Then there’s the range of symptoms his family experienced. Willis’ 16-year-old son had two days of a high fever, during which he mostly slept.

His 20-year-old daughter had a longer bout, with the classic respiratory symptoms of cough and shortness of breath, as well as fever.

Willis, who had the worst case — he was out of commission for nearly three weeks — also had the “most random and diverse” symptoms, he said.

Those included fever, cough, shortness of breath, low oxygen levels, headache, ringing ears, nausea, diarrhea, numbness in his hands and his toes turning purple — symptoms that ricocheted around his body.

“It seemed to bounce around different systems. Attacking different organs,” he said.

Most consistent, he said, was respiratory distress along with general fatigue, “like that truck-ran-over-you kind of feeling. Literally getting up to go to the bathroom was like, ‘Is it worth it?’”

The variation that occurred within his own household suggests to Willis that there is still much unknown. It will be critical for scientists, physicians and drug-makers to study the disease and its impact on different people, he said, in order to figure out its sometimes seemingly arbitrary behavior.

He also said he feels fortunate to live in a community that is also seeking answers to these questions — and turning to scientists and physicians for information.

“There’s a healthy respect for science in Marin County,” he said.

Which isn’t to say everyone is happy with the way he is doing his job. He said he gets a lot of feedback from the county’s residents complaining that he’s opening things up too quickly, or too slowly, and that he’s being too protective, or not enough.

Dennis Rodoni, a member of Marin County’s Board of Supervisors, had only praise for Willis’ performance in flattening the curve while “balancing the risk of the reopening of our economy at the appropriate time.”

Willis has secured for the county 1,000 pulse oximeters, devices that measure blood oxygen levels, so that people who get the disease can monitor themselves from home. Those will be included in home-kits that the county has prepared for COVID-19 patients, which also include a thermometer, sanitizer and masks.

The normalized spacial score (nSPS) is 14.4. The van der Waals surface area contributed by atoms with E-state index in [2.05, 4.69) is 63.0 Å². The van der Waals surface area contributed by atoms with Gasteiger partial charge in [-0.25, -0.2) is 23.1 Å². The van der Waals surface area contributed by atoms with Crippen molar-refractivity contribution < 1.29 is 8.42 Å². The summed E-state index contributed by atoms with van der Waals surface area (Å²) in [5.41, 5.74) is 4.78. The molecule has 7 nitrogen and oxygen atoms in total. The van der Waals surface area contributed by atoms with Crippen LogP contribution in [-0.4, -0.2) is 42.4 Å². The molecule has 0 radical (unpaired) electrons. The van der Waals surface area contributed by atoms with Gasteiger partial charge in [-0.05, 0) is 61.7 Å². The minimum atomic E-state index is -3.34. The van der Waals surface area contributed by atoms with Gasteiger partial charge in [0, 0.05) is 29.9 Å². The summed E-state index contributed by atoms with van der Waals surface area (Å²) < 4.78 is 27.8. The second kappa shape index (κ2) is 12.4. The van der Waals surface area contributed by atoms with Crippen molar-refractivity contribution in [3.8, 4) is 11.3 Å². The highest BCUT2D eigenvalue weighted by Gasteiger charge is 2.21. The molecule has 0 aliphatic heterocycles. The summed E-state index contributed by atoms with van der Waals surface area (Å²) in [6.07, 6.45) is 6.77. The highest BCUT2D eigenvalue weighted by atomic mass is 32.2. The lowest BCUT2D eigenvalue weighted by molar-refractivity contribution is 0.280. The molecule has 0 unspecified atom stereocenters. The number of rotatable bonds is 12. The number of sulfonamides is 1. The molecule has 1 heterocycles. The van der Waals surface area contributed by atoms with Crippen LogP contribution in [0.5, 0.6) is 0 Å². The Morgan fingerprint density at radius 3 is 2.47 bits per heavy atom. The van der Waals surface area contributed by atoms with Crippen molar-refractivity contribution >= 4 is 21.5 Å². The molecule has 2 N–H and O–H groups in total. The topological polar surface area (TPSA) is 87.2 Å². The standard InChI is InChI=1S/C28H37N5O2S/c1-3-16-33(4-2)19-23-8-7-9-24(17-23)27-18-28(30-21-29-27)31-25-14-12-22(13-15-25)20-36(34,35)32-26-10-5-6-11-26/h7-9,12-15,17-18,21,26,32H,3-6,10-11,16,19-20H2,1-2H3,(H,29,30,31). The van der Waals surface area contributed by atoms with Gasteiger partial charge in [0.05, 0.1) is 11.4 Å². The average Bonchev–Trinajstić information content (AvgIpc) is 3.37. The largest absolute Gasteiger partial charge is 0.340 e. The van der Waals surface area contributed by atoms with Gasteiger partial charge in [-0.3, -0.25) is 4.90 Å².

He said his experience with the disease was humbling, and made clear the challenges that others will face when they get the disease.

“I couldn’t get out of bed. I could barely function,” he said, underscoring the privileges he was afforded by being married, having space in the house to quarantine, and being part of a network of doctors who helped him. “I can’t imagine doing it while trying to work, or caring for small children, alone.”

Asked if he now feels invincible, because he’s had the virus and carries the antibodies, he said no. But he is somewhat comforted to know that when he has a runny nose, it’s probably just allergies.

He said there’s still too little information to know whether he’s actually protected from the disease, or how long any immunity might last. Therefore, he behaves as he’d want all of his neighbors to behave: He wears a mask, he limits his time away from home to essential travel and is vigilant about maintaining a healthy distance from others.

He also has lingering effects from the disease: He gets winded easily, and his hands get splotchy areas when he’s been sitting still for a time.

“That is totally new. I never had that before,” he said, looking down at his hands.

He said the experience of being a public health officer, during this time, has its similarities to those he endured as a professional cyclist.

It was through cycling, he said, that he learned about “stamina, the value of teamwork, working through hard patches and coming out the other side.”